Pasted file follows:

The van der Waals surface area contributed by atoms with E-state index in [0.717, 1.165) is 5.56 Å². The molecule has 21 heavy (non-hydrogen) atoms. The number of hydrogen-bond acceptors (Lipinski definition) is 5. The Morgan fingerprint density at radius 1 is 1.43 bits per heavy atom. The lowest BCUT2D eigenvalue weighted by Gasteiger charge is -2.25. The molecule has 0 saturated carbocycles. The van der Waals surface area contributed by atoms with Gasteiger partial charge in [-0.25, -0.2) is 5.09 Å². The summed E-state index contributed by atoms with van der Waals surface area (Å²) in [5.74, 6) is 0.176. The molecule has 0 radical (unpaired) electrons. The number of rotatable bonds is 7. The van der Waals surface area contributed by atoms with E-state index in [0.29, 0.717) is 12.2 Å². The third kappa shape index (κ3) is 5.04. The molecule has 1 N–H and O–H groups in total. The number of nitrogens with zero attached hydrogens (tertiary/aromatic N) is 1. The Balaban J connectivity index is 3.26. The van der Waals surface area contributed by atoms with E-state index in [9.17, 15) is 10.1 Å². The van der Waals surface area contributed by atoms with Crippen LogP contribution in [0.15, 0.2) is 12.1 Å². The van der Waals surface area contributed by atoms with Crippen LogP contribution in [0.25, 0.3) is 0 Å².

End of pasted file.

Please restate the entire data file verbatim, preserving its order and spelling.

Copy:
The van der Waals surface area contributed by atoms with E-state index in [0.717, 1.165) is 5.56 Å². The molecule has 21 heavy (non-hydrogen) atoms. The number of hydrogen-bond acceptors (Lipinski definition) is 5. The Morgan fingerprint density at radius 1 is 1.43 bits per heavy atom. The lowest BCUT2D eigenvalue weighted by Gasteiger charge is -2.25. The molecule has 0 saturated carbocycles. The van der Waals surface area contributed by atoms with Gasteiger partial charge in [-0.25, -0.2) is 5.09 Å². The summed E-state index contributed by atoms with van der Waals surface area (Å²) in [5.74, 6) is 0.176. The molecule has 0 radical (unpaired) electrons. The number of rotatable bonds is 7. The van der Waals surface area contributed by atoms with E-state index in [0.29, 0.717) is 12.2 Å². The third kappa shape index (κ3) is 5.04. The molecule has 1 N–H and O–H groups in total. The number of nitrogens with zero attached hydrogens (tertiary/aromatic N) is 1. The Balaban J connectivity index is 3.26. The van der Waals surface area contributed by atoms with E-state index in [9.17, 15) is 10.1 Å². The van der Waals surface area contributed by atoms with Crippen LogP contribution in [0.15, 0.2) is 12.1 Å². The van der Waals surface area contributed by atoms with Crippen LogP contribution in [0.25, 0.3) is 0 Å².